By the time she completed her GIS training, she was working for a company in Halifax as a consultant, travelling anywhere in the world, including back to Australia a couple of times. But the combination of her geology degrees and the GIS made her extremely sought-after.
Accepting a job in Namibia, on Africa’s west coast, meant going independent again (and rehoming her bees) then hopping on a couple of planes for the 37-hour trip to a village called Kombat that is owned by the mining company for which she works. Amy’s work is to determine if the mine can be reopened. 
Working in a traditionally male-dominated field hasn’t been an issue for Amy.
“I have worked with other women in the industry and they’ve been very encouraging and inspiring,” she says. “Right now, I’m in a good position but there are those people who don’t respect younger females. I’ve only ever had a few problem people.”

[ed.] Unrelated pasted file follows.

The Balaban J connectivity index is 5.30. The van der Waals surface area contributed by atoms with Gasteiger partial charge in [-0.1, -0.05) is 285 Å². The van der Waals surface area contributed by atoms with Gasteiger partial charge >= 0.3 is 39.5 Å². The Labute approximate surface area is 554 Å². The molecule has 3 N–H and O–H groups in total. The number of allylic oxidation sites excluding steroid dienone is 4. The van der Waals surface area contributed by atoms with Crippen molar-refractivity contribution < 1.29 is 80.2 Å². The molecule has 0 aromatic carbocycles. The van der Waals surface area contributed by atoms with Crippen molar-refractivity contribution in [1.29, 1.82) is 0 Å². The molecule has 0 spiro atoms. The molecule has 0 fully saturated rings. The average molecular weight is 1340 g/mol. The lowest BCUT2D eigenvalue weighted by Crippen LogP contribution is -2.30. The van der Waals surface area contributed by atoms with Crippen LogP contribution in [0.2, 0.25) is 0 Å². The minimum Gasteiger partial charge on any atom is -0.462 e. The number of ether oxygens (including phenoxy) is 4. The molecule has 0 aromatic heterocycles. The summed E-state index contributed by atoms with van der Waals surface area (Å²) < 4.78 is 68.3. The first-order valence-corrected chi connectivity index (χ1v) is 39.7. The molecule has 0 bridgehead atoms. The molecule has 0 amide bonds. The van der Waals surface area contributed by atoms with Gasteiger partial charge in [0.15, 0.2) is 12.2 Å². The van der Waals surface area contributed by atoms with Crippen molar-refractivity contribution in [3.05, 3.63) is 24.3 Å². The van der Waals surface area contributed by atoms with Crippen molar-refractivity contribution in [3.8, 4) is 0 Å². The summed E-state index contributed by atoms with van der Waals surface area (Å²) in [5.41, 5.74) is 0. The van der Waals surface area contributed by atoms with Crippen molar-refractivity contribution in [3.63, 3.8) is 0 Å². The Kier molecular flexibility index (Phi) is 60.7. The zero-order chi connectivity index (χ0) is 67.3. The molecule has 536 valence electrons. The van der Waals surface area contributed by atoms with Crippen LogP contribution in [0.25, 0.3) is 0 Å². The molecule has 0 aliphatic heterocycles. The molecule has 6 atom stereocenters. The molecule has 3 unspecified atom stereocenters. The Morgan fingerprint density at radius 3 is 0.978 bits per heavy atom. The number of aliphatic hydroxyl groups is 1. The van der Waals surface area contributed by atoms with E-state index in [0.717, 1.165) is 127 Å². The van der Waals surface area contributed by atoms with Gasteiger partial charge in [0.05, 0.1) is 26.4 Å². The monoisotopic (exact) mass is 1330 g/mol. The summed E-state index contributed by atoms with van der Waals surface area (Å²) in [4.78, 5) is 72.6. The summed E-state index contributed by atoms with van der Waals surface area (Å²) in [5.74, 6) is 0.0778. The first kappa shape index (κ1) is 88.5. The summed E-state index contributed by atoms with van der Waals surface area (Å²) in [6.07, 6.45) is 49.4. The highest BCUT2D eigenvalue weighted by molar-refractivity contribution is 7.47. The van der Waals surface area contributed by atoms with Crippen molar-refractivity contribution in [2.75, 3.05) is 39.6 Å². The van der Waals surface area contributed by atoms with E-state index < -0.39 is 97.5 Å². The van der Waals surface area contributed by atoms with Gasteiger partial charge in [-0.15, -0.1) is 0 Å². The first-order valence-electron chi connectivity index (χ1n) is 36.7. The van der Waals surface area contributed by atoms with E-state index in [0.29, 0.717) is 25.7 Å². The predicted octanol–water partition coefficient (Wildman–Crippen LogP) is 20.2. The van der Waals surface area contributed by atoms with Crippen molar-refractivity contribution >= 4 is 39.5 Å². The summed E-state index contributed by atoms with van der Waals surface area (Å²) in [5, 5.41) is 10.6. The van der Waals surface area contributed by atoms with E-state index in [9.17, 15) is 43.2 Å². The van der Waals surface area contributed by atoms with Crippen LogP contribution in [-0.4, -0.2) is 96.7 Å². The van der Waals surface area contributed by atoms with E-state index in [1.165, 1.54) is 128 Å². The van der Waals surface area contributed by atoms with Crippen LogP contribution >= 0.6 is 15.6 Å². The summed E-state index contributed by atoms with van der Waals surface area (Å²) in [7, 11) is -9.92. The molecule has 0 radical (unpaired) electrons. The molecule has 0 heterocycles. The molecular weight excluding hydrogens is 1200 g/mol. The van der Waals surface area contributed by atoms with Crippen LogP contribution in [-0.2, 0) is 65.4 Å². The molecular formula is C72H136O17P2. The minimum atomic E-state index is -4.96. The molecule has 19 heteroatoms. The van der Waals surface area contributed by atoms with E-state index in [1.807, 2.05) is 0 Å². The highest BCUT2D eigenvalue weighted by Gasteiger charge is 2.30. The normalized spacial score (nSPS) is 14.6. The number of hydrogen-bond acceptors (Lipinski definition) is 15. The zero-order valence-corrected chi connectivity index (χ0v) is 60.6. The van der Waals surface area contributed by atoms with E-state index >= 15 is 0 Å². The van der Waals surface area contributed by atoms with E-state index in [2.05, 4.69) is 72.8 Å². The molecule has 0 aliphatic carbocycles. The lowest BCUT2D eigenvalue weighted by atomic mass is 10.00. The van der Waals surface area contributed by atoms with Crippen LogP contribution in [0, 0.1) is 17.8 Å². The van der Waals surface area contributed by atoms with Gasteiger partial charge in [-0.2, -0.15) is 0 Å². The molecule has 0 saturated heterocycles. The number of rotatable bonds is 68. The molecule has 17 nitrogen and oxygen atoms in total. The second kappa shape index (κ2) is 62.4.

Loving the unique work and being good at it is opening up the world to Amy. 
“In Geology, there’s a lot to learn, it’s a huge subject but I think the reason that I’m into that is getting paid to go travel and experience different places,” says Amy. “You go off the beaten track, where the tourists don’t go. That’s exciting.”
She says Namibia is very stable, politically.
“It’s very sparse. There’s tremendous potential there. It’s totally undeveloped in the mining sector but even in tourism. You don’t hear about it.”
She calls it a “different frontier”. On the 50-kilometre drive from the airport in Windoek to Kombat, she has seen wart hogs, zebras and a giraffe. Nearby is the Etosha National Park, a wildlife sanctuary.